According to the study, conducted by researchers at the University of Oxford, United Arab Emirates University and the University of Melbourne, vitamin B is particularly important because it “modulates immune response by downregulating pro-inflammatory cytokines and inflammation, reducing breathing difficulty and gastrointestinal problems, preventing hypercoagulability.”
Cytokines are proteins that are secreted by certain cells of the immune system to regulate immunity and inflammation, while hypercoagulability is the increased tendency of blood to form clots. One of the more dangerous possible results of a COVID-19 infection is a “cytokine storm,” in which the body releases too many of the proteins, which can cause organ failure. Due to vitamin B’s role in modulating the immune response, it could be used to potentially improve outcomes in COVID-19 patients.
Although the researchers didn’t study the effects of vitamin B on COVID-19 patients, they noted that the already existing evidence on the role vitamin B plays in the body’s immune response suggests it would be very beneficial in treating the respiratory disease.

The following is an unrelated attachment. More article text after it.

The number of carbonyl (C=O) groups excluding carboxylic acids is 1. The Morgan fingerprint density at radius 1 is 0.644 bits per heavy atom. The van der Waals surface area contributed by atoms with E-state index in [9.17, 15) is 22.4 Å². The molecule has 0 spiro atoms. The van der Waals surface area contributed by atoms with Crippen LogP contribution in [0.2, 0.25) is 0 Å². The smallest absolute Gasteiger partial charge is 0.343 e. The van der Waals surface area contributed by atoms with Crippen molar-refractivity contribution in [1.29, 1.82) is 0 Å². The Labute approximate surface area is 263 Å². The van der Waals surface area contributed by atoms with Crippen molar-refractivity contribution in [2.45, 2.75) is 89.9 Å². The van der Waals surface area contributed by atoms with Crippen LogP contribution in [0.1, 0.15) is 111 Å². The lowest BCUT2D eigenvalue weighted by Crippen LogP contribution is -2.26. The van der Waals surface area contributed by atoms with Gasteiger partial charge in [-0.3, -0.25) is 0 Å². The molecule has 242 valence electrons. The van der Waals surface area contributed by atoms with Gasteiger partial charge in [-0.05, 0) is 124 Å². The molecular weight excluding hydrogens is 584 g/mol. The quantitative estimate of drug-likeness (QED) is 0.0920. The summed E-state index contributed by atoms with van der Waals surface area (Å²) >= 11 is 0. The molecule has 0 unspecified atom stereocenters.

“There is a need to highlight the importance of vitamin B because it plays a pivotal role in cell functioning, energy metabolism, and proper immune function,” the authors write in the study.
“Therefore, vitamin B status should be assessed in COVID-19 patients and vitamin B could be used as a non-pharmaceutical adjunct to current treatments,” they add.
During the pandemic, vitamin C and vitamin D have also gained attention due to their anti-inflammatory and immune-supporting characteristics.
“Low levels of vitamins D and C result in coagulopathy and suppress the immune system, causing lymphocytopenia,” the authors of the study explain.
Lymphocytopenia is a condition characterized by low levels of lymphocytes - a type of white blood cell that plays an important role in the immune system - in the blood.
“Further, vitamin C supplementation increases the oxygenation index in COVID-19 infected patients,” the authors add, referring to a measurement of how much oxygen enters the bloodstream from the lungs when a person breathes.